The COVID-19 pandemic has acted as a magnifying glass of the mental health issues that are most prevalent. The dramatic disruption of dancers’ work during the pandemic has exacerbated symptoms and heightened the awareness of the necessity for more consistent support. The changes brought about by the pandemic manifest themselves in several dimensions, such as: changes to daily routines and working practices; modifications in interpersonal relationships; loss of professional, social, and support networks; loss of aspirations and self-fulfillment; lack of motivation and focus; an experience of health concerns (for those who struggled with sequelae of COVID-19 for longer periods of time); the experience of “a detraining syndrome” connected to restless, somatic anxiety, and negative mood; a sense of learned helplessness; and a need to accumulate different professional roles. [4] These experiences can be both physically and emotionally draining. Although the short-term effects of lockdown measures have been widely discussed (i.e. stress, loneliness, anxiety, depression), we know very little about how the experience of loss, the pressures and challenges of the last two years, and the seemingly return to a “normal” working life will play out in the future. The pandemic has deeply disrupted, transformed, rerouted, or stalled the working lives of many performing artists. And if for many some of these changes might have come with a silver lining, or created even new opportunities, it is important to normalize the conversation around the ongoing difficulties and struggles.

Required: specialized help in a consistent program
Therefore, it is urgent to create spaces of discussion and to provide access to professional and specialized help, tailored to the needs of the community. Parallel to the very valuable and necessary peer-to-peer initiatives of care and well-being, it is important to propose the creation of a mental health service for the dance community and a network of affiliated practitioners.
It is common that research and intervention programs work within broad scopes, directing their efforts towards the performing artists in general – dancers, musicians, actors – or, also, many times making similar recommendations to both performing artists and high-level athletes. Although all these populations share many similar issues and concerns, there are key differences in both contextual and structural factors. A consistent program, with the possibility of creating enduring support and change needs to be particular for the dance community and have a long-term scope [2], [3], [5].
In recent years, funding bodies, cultural policy makers and art institutions have strived to advocate for policies of care, inclusion, and solidarity in their public programs. However, parallel to this tendency there seems to be a lack of financial and structural resources directed inwards, and that is a primary obstacle towards creating structures that promote inclusivity and enable a better work-life balance [2]. Organizations such as ZTB, Tanzbüro Berlin, LAFT, and   are addressing some of the problems of artists’ working conditions, by providing support and information about working structures, and promoting exchange and accessibility. The mentoring, consultation and peer-to-peer programs are readily available to the community and offer help to navigate different areas of dancers’ working lives. Supporting and funding such further initiatives is a very important first step. The recent creation of working groups focusing on parenting artists and on work culture, denote the interest of the community to call for change and action.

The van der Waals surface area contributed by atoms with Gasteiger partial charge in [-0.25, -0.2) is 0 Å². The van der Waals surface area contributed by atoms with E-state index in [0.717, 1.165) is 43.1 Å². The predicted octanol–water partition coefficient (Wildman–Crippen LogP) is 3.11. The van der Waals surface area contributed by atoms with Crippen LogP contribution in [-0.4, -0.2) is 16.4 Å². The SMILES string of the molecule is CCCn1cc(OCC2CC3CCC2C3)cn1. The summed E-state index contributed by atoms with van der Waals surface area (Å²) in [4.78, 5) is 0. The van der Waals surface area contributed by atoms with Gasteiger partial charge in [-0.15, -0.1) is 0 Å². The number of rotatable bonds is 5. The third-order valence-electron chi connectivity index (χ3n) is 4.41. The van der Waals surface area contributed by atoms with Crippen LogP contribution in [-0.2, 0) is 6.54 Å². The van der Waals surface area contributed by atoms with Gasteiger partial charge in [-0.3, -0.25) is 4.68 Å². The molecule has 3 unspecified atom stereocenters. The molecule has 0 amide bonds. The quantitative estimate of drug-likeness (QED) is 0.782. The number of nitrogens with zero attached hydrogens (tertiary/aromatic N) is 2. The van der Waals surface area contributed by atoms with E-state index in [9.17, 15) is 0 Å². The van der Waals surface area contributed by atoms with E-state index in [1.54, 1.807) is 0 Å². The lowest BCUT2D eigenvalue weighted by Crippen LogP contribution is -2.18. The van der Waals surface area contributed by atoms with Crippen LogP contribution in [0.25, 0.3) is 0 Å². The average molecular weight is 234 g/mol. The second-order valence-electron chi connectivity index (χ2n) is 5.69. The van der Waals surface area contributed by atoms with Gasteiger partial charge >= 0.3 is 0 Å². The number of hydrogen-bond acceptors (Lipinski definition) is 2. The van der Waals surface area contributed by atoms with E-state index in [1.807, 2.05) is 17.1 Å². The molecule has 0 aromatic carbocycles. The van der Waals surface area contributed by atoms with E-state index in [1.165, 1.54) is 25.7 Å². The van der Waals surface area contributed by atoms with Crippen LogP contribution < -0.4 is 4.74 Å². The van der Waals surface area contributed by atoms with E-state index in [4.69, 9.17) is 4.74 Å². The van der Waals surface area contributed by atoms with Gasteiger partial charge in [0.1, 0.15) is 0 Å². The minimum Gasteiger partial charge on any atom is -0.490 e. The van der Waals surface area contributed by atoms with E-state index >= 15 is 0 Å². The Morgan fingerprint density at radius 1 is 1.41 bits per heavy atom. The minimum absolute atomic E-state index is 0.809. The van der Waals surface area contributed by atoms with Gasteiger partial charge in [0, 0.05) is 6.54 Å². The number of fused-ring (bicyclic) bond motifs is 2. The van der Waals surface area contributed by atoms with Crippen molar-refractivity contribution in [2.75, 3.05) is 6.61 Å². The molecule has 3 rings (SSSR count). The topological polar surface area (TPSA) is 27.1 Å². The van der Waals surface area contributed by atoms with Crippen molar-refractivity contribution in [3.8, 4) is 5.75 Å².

Nevertheless, it is urgent to recognize the need to engage with policies that enable good mental health at a structural level, involving not only dance artists but also producers, theaters, programers, policy makers, and funding bodies. The goal is to ensure that we can create safe spaces and a culture of support for those struggling with mental health, and that there are quality services available to those who search for help and/or with pre-existing conditions. Only through a systemic approach does it become possible to develop coping strategies and skills, to foster resilience, autonomy, and empowerment.

[1]     Chirban, S. A. & Rowan, M. R. (2017). Performance Psychology in Ballet and Modern Dance. In Schinke, R. J.  & Hackfort, D. (Eds.). Psychology in Professional Sports and the Performing Arts: Challenges and strategies. Routledge: New York
[2]     Clemens, L. (2022). Equity global scoping review of factors related to poor mental health and wellbeing within the performing arts sectors. Equity Mental Health Report.
[3]     Rusak, H., Goh, T., Barbe, F., Newman, R., & Blevins, P. (2021). Breathing through the Pandemic: Performing Arts Challenges and Responses to the Mental Health Implications of COVID-19. WAAPA Edith Cowan University. www.waapa.ecu.edu.au/__data/assets/pdf_file/0006/960387/Breathing-through-the-pandemic.pdf
[4]    Samuel, R. D., Tenenbaum, G., & Galily, Y. (2020). The 2020 Coronavirus Pandemic as a Change-Event in Sport Performers’ Careers: Conceptual and Applied Practice Considerations. Frontiers in psychology, 11, 567966.
[5]    Visser, A., Lee, M., Barringham, T., & Salehi, N. (2021). Out of Tune: Perceptions of, Engagement with, and Responses to Mental Health Interventions by Professional Popular Musicians – A Scoping Review. Psychology of Music.